If you’ve heard it once, you’ve heard it a thousand times: Content is King.
“I get it,” you think. “I’m supposed to be blogging.” So you dutifully write your blog post every week, and put it up on your website and share it to Facebook.
But nothing really happens. You get a few likes, a few comments, but it feels like nobody is really reading, nobody is listening. You can’t trace a single sale back to your content.
All hail the king?
The problem is with the phrase "Content is King."
Those gurus who beat the “content is king” drum? They’re not wrong. But they’re also only giving you half of the picture.
Content is king, but strategy is queen. (And, in my opinion, the power behind the throne.)
The same way that you need to have systems set up to support your business, you also need systems to support your content creation to make it easier and more effective.
Content is king, but strategy is Queen. (Tweet that!)
I’ve developed a system for brainstorming ideas and planning your editorial calendar that takes all the guesswork out of creating content that actually serves your business, but more on that in a moment.
Here are the five things you need to develop a system that works for you:
1. Know Your Why
Sure, you’re blogging, but why are you blogging? What do you hope to achieve from it? It’s important to know your overall goals, but also why you’re writing each individual post.
Are you hoping to entertain, inform, or inspire? Do you want to drum up interest and desire for your products? Are you teasing your next launch?
So how is your content supporting your sales and marketing efforts? If your answer is, “I’m not sure,” or frankly, “It isn’t,” don’t feel too disheartened. Read on.
2. Fill Your Buckets
In order for your content to support your sales, you have to put a little thought into planning it out. It doesn’t just magically happen — or, at least, not very often!!
That’s why I like to start by defining a few categories or types of content I want to create.
- What category of information does it cover?
- What is its purpose in your sales cycle? I designate four options here: does it attract attention, pique interest, generate desire, or ask for an action?
Once you know what your buckets are, it becomes much easier to fill them with relevant content.
Just these first two systems will make planning your content a lot easier. But if you really want to kick your systems up a notch, keep going.
3. Start with the Big Rocks
I like to think of EPIC blog posts as your big rocks in content marketing. When I say this to people, they tend to get a kind of glazed look. (Check a mirror: do you have it?) The first thing they think of is how much work it’s going to be to create a post like that! And they’re not wrong.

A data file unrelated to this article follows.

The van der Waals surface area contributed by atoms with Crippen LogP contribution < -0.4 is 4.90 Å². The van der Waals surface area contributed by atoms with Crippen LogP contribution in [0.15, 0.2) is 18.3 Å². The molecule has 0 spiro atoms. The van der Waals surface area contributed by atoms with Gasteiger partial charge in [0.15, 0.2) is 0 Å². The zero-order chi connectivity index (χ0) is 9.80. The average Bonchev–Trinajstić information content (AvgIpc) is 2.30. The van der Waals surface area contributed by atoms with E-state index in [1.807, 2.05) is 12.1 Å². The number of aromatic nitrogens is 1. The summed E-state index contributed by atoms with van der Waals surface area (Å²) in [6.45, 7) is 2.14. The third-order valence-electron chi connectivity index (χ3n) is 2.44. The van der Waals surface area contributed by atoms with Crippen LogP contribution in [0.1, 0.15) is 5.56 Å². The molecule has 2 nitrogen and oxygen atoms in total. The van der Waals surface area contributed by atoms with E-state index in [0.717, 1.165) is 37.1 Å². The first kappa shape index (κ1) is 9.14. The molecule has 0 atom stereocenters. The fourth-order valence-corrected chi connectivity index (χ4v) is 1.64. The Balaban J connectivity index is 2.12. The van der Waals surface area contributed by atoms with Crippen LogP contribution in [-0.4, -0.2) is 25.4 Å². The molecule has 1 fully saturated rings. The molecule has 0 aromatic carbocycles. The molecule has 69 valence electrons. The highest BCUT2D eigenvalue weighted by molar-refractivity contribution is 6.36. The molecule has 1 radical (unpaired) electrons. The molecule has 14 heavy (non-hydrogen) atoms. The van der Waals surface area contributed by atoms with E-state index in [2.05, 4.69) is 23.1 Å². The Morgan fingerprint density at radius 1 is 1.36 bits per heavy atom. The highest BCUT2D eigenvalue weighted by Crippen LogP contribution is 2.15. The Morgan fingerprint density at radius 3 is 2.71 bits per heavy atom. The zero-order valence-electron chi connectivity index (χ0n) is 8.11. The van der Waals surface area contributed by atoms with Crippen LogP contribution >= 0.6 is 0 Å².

But the important factor that many people overlook is that once you’ve got the big rocks, the small stuff is much easier. You can easily get 20 Facebook updates from the content of an epic post. You can pay someone a few dollars on Fiverr to turn it into a presentation to share on SlideShare or an infographic. You can record it as a podcast or turn it into talking points for your next speaking engagement. You can create a series of Pinterest or Instagram graphics with tips from the content.
And that’s just a few ideas off the top of my head.
You’ll also find that once you define your big rocks in your content strategy plan, planning around them becomes much simpler. Which is why you need to…
4. Use an Editorial Calendar
It doesn’t have to be fancy or complicated. An editorial calendar is basically a list that tells you what you’re going to write and when.
In my Blogstorm course, I actually go a little further than that and tell you how to apply the 5 Ws of journalism to your editorial calendar and give you a template, but all you really need to start with is what, why (as we’ve discussed above), and when.
5. Pre-schedule Your Social Media
Finally, you can’t just have a “if I write it, they will come,” philosophy about your content; you have to actively promote it.
Social media is one easy way to do this. (Notice, I said one way — it shouldn’t be your only way of promoting!)
Of course, there’s benefit to interacting on social media in real time, but by pre-scheduling a few posts each week, I know that even if I get too busy to tweet, I won’t be completely absent from my followers’ radars.
If your goal with your blog is to turn readers into customers, you have to actively plan and work to make that happen — it doesn’t just happen on its own in any consistent way. Doing the work to create a plan makes doing the work to create content much easier and more effective.
And if you have any questions about streamlining your content creation, hit me up in the comments below. I’d love to help make your life a little easier.
What does it take to have an immensely popular blog that actually drives sales for your business? It’s all about strategy. Lacy Boggs is an innovative wordsmith who teaches business owners how to zoom out and look at the blog big picture first by helping them develop streamlined strategies and writing rituals that make blogging efficient and effective and put their content to WORK converting readers to clients. Get FREE access to all her valuable insights at lacyboggs.com/library.